When did you first come across psaligraphy?
One day, when I was 16, I saw a man sitting by the lake at Copenhagen’s Tivoli Gardens who was cutting a piece of art from paper. Back at home, I grabbed my mother’s embroidery scissors, and I have been cutting every day since.
Why did you choose craft as a profession?
I worked as a television producer until the early 2000s, when I was diagnosed with a neurological disorder characterised by chronic pain and exhaustion. I turned to paper cutting to keep my mind busy when my illness forced me to take a leave of absence from work for several months.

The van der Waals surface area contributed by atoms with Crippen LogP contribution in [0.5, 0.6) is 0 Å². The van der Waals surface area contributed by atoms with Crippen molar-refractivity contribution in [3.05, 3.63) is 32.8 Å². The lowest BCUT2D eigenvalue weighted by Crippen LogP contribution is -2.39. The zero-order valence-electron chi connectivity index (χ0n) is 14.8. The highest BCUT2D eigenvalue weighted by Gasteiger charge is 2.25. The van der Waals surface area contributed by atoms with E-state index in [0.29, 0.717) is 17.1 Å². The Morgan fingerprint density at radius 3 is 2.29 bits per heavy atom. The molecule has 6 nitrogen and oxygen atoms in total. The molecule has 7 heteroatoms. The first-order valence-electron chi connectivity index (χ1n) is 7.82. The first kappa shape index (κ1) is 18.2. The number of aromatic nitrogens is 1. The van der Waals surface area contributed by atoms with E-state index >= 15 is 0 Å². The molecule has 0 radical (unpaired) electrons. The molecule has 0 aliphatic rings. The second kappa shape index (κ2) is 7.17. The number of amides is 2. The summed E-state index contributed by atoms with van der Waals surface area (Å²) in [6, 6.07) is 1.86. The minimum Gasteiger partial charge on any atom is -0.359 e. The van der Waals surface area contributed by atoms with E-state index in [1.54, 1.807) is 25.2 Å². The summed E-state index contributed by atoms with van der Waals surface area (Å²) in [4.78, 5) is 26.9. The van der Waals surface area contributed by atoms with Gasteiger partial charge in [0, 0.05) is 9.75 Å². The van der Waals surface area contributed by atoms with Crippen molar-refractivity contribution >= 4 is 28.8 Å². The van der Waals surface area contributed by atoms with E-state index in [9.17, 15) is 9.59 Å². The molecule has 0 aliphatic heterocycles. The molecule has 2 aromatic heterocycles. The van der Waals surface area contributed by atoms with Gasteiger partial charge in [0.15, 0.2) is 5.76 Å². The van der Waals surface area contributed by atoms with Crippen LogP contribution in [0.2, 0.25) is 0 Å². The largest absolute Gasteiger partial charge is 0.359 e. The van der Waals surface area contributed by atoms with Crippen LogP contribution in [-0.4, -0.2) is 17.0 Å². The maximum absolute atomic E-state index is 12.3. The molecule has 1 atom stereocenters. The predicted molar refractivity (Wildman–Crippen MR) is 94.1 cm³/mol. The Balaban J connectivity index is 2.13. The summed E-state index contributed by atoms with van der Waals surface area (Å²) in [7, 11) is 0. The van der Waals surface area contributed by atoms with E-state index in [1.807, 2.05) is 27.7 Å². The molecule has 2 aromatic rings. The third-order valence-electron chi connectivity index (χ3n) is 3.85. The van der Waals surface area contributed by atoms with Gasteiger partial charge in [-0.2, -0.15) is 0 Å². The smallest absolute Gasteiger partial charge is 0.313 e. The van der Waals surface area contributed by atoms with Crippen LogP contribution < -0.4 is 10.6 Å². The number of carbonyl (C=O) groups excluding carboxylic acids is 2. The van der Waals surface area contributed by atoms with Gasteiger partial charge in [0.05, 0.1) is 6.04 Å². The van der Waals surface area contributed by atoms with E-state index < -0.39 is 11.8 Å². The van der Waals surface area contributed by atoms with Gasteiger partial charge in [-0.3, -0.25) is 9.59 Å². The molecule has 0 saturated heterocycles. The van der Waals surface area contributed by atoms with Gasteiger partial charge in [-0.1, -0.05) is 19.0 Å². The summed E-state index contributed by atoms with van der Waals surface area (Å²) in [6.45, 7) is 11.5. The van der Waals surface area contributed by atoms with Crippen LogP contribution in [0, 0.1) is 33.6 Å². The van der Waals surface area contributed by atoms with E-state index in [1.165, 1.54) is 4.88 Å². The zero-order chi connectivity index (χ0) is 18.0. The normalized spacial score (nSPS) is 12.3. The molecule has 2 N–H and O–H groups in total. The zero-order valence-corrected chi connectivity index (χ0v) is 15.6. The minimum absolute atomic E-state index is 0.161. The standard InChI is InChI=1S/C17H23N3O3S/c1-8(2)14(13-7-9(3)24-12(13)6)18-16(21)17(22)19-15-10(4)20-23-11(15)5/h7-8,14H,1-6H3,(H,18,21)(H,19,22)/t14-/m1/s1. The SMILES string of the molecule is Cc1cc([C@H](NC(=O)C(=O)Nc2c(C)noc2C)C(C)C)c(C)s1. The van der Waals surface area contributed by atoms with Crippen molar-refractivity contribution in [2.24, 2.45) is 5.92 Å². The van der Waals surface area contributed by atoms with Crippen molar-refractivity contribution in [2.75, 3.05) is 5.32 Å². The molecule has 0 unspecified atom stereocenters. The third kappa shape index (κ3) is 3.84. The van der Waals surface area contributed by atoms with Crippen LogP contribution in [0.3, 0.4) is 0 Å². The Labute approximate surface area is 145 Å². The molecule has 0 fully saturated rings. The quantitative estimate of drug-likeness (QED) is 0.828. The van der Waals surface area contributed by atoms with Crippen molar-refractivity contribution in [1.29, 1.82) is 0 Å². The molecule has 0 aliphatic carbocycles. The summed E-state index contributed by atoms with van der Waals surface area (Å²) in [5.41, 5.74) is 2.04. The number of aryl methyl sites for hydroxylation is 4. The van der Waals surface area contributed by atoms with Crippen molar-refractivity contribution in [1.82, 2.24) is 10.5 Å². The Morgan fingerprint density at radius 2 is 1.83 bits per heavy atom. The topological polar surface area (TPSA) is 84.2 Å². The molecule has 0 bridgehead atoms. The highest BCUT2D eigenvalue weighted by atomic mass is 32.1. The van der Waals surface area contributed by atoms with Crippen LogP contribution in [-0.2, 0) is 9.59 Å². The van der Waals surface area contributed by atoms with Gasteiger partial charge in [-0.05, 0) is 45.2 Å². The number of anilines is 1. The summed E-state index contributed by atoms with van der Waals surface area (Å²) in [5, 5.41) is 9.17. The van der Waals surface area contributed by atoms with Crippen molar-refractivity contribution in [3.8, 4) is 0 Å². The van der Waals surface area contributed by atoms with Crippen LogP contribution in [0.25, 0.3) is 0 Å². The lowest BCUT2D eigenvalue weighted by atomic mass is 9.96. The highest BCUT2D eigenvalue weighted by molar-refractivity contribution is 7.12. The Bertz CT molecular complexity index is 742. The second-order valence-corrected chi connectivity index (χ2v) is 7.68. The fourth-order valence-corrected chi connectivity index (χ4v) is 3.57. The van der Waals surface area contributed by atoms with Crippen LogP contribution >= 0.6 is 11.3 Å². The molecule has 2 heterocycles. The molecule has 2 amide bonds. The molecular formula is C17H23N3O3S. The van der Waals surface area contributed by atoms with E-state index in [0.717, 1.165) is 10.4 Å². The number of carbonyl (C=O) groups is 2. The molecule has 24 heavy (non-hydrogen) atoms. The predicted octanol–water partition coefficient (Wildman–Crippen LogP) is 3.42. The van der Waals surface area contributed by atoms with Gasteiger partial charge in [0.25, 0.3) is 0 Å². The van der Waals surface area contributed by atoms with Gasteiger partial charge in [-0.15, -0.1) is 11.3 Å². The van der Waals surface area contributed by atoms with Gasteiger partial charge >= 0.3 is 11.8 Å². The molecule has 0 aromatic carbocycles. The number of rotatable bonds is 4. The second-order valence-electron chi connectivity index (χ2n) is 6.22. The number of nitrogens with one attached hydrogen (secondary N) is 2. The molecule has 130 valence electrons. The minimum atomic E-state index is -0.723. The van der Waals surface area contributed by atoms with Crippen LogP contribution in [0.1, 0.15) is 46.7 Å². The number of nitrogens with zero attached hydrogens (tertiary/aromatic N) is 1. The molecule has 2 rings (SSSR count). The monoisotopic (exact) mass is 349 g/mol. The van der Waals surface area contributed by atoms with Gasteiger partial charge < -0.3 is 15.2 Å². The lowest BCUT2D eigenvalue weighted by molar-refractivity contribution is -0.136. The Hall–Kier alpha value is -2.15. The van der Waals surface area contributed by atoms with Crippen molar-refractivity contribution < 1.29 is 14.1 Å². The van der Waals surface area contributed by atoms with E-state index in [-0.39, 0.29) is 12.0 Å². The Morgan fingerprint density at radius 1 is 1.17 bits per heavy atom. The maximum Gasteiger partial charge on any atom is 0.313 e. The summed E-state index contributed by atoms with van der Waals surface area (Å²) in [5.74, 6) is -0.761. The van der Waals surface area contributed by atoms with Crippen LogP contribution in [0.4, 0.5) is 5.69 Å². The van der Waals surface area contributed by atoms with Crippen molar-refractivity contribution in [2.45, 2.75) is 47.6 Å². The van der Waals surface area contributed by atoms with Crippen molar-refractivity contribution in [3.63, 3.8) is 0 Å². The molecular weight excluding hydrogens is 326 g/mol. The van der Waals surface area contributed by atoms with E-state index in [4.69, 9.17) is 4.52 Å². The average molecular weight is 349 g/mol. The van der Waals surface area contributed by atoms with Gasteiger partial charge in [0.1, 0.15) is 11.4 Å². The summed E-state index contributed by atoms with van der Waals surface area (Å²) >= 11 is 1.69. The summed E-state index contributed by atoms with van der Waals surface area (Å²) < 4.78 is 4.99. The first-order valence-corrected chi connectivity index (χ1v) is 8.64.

What happened next?
A co-worker visited me in Norway, where I was living. Stunned by what I was creating, he called the Museum of Decorative Arts and Design in Trondheim. Encouraged by the curators, I eventually quit my job and focused exclusively on my paper cutting.
How does your inspiration come to you?
Designs often pop up in my head as I’m falling asleep. After I wake up, I rip off a swatch from a specially sourced 10,000-metre paper roll on which I draft some lines to indicate the general shape of the cut. Then, I just start: this is where the magic kicks in.